MARY CHRISTINA WOOD, Philip H. Knight Professor of Law, is the faculty director for the Environmental and Natural Resources Law Center at the University of Oregon. In March 2014, Tufts University published her article, “Atmospheric Trust Litigation: Defining Sovereign Obligations In Climate Recovery,” in the Fletcher Forum of World Affairs. In April 2014 the Seattle University American Indian Law Journal published a piece by Wood, titled “Tribal Trustees in Climate Crisis.” Her article “The Planet on the Docket: Atmospheric Trust Litigation to Protect Earth’s Climate System and Habitability” was published in the Florida Agricultural and Mechanical University Law Review this past summer. Wood has also spent considerable time over the past year in speaking engagements on her new book, Nature’s Trust: Environmental Law for a New Ecological Age, published in October 2013. On April 3, 2014, Wood was the featured speaker for the Yale Center for Environmental Law and Policy’s series on climate and energy policy. She keynoted several other events recently, including the Tribal Leaders’ Summit with the US Environmental Protection Agency Region 1 on April 1, 2014; the University of Oregon 32nd Annual Public Interest Environmental Law Conference on March 1, 2014; and the Center for Earth’s Justice Conference, “Future Generations, Public Lands, Public Water, Public Trust,” at Barry University School of Law in Orlando, Florida, on February 7, 2014 (by video conference). She was the Boehl Distinguished Lecturer in Land-Use Policy at University of Louisville on April 10, 2014. Wood also guest lectured via Skype in numerous classes across the country last year, including at Vermont Law School in January 2014 and at Stetson Law School in February 2014. Finally, Wood was recently featured, along with climate scientist James Hanson, in a short documentary about atmospheric trust litigation (a legal strategy originated by Wood), available at ourchildrenstrust.org.
A new book by MICHAEL FAKHRI, assistant professor of law, Sugar and the Making of International Trade Law, is due to be published by Cambridge University Press in November 2014. Last year, Fakhri coauthored the article “The Intersection between Food Sovereignty and Law” with ENR Bowerman fellow Nathan Bellinger, published in the fall 2013 American Bar Association publication Natural Resources and Environment, a special issue on food. In May 2014, Fakhri discussed the notion of ecological and institutional resiliency on a panel devoted to new theoretical approaches to international economic law at the British Institute of International and Comparative Law 14th Annual World Trade Organization Conference. Fakhri serves as faculty coleader of the ENR Interdisciplinary Research Project, the Food Resiliency Project, and will be teaching a new course to Oregon law students during the 2014–15 academic year, Food, Farming, and Sustainability.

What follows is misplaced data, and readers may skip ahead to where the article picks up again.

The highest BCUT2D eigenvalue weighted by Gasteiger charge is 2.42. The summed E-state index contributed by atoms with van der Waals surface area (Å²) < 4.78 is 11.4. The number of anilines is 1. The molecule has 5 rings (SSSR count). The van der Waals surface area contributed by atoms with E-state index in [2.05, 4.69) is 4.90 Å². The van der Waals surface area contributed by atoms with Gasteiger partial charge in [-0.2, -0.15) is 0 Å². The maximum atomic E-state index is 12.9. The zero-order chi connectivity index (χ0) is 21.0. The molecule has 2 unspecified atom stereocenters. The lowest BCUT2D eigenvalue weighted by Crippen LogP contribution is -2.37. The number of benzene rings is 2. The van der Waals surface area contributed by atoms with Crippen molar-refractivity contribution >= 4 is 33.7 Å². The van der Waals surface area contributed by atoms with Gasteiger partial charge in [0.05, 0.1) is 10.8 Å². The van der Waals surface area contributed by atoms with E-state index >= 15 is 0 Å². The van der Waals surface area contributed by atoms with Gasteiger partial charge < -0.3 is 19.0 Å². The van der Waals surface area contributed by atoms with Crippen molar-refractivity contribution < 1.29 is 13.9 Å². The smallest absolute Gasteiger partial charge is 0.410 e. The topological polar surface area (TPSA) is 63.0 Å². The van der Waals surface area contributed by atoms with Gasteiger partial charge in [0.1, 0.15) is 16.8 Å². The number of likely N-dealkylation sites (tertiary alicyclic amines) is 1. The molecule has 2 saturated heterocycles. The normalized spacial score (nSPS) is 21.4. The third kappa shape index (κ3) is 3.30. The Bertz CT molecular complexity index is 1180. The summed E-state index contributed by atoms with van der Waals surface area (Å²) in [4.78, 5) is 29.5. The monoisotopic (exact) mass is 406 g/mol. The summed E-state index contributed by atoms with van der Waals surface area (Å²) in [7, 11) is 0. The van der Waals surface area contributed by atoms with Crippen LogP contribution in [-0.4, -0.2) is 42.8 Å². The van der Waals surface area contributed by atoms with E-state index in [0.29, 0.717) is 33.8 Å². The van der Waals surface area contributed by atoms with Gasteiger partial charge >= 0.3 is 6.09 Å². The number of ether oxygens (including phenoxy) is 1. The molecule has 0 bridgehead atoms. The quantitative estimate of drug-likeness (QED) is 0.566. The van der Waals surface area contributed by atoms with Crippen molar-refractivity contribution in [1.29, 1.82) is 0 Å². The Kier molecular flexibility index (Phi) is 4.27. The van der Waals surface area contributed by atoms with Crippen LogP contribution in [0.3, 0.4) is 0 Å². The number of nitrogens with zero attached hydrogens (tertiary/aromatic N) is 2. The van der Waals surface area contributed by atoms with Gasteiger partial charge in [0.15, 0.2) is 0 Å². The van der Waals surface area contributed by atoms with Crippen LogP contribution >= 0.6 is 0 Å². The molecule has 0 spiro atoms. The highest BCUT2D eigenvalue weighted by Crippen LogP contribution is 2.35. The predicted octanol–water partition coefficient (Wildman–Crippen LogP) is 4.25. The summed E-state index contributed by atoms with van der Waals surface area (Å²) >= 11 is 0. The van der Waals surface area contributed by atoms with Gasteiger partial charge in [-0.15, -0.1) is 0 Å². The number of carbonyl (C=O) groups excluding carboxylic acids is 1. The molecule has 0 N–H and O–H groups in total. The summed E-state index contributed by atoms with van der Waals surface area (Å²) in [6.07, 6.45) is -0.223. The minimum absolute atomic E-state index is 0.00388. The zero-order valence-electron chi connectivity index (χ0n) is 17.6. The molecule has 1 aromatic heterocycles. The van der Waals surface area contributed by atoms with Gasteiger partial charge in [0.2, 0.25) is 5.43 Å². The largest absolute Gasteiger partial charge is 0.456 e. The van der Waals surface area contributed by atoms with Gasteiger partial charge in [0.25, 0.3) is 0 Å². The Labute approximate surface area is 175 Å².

RICHARD HILDRETH, Frank E. Nash Professor of Law, is the principal investigator on a project recently selected for funding by the Oregon Sea Grant, titled “Implementing Ecosystem-Based Management: Connecting Caretakers of the Oregon Coast with Transformative and Practical Legal Tools.” The two-year project commenced July 1, 2015, and will be conducted by Hildreth, two funded ENR law student fellows, ENR staff members, and Holly V. Campbell of the Oregon State University College of Earth, Ocean, and Atmospheric Sciences. In addition to his research, Hildreth will teach three courses during the 2014–15 academic year: Ocean and Coastal Law, International Environmental Law, and Water Law. Later this fall the fourth edition of his Coastal and Ocean Management Law in a Nutshell book, coauthored with Donna Christie of Florida State University College of Law, will be published by West Publishing.
ROBERTA MANN, Mr. and Mrs. L. L. Stewart Business Law Professor, had her article, “Lightning in a Bottle: Using Tax Policy to Solve Renewable Energy’s Storage Challenges,” published in the winter 2014 issue of the University of Missouri School of Law’s Journal of Environmental and Sustainability Law. The paper reviews the current state of energy storage technology development, assessing the progress of the United States, and considering strategies for the future. Mann served as roundtable leader on the same topic at the Oregon Energy Workshop in March 2014. She presented her new work-in-progress, “International Tax Reform and the Global Environment”, at the University of San Diego School of Law Tax Law Speaker Series, also in March 2014. This paper explores how viewing international tax reform through an environmental lens could lead the world in a sustainable direction.